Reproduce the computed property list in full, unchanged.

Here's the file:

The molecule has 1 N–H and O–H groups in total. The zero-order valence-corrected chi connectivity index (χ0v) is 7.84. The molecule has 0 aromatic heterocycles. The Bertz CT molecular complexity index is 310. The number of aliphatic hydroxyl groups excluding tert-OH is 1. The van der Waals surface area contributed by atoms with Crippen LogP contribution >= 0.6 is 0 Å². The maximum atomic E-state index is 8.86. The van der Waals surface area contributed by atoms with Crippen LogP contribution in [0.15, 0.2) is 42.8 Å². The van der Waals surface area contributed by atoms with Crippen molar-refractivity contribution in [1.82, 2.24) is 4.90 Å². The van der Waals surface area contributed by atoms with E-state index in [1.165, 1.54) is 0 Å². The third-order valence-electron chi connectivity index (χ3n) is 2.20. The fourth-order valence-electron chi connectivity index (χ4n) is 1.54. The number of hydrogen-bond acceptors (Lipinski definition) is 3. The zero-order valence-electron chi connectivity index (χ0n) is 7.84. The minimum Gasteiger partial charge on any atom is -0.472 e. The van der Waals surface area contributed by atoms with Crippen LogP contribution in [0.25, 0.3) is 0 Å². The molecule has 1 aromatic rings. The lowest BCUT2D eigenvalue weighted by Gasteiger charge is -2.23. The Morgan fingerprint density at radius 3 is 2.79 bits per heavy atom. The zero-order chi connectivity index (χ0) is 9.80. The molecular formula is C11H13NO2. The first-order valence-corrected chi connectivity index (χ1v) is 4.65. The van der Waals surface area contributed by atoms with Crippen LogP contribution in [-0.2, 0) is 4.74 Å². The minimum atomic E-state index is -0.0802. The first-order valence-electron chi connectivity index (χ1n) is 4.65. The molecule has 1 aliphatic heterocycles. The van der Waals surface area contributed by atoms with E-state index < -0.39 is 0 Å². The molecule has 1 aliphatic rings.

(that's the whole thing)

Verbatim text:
The molecule has 1 N–H and O–H groups in total. The zero-order valence-corrected chi connectivity index (χ0v) is 7.84. The molecule has 0 aromatic heterocycles. The Bertz CT molecular complexity index is 310. The number of aliphatic hydroxyl groups excluding tert-OH is 1. The van der Waals surface area contributed by atoms with Crippen LogP contribution >= 0.6 is 0 Å². The maximum atomic E-state index is 8.86. The van der Waals surface area contributed by atoms with Crippen LogP contribution in [0.15, 0.2) is 42.8 Å². The van der Waals surface area contributed by atoms with Crippen molar-refractivity contribution in [1.82, 2.24) is 4.90 Å². The van der Waals surface area contributed by atoms with E-state index in [1.165, 1.54) is 0 Å². The third-order valence-electron chi connectivity index (χ3n) is 2.20. The fourth-order valence-electron chi connectivity index (χ4n) is 1.54. The number of hydrogen-bond acceptors (Lipinski definition) is 3. The zero-order valence-electron chi connectivity index (χ0n) is 7.84. The minimum Gasteiger partial charge on any atom is -0.472 e. The van der Waals surface area contributed by atoms with Crippen LogP contribution in [0.25, 0.3) is 0 Å². The molecule has 1 aromatic rings. The lowest BCUT2D eigenvalue weighted by Gasteiger charge is -2.23. The Morgan fingerprint density at radius 3 is 2.79 bits per heavy atom. The zero-order chi connectivity index (χ0) is 9.80. The molecular formula is C11H13NO2. The first-order valence-corrected chi connectivity index (χ1v) is 4.65. The van der Waals surface area contributed by atoms with Crippen LogP contribution in [-0.2, 0) is 4.74 Å². The minimum atomic E-state index is -0.0802. The first-order valence-electron chi connectivity index (χ1n) is 4.65. The molecule has 1 aliphatic heterocycles. The van der Waals surface area contributed by atoms with E-state index < -0.39 is 0 Å². The molecule has 1 aliphatic rings.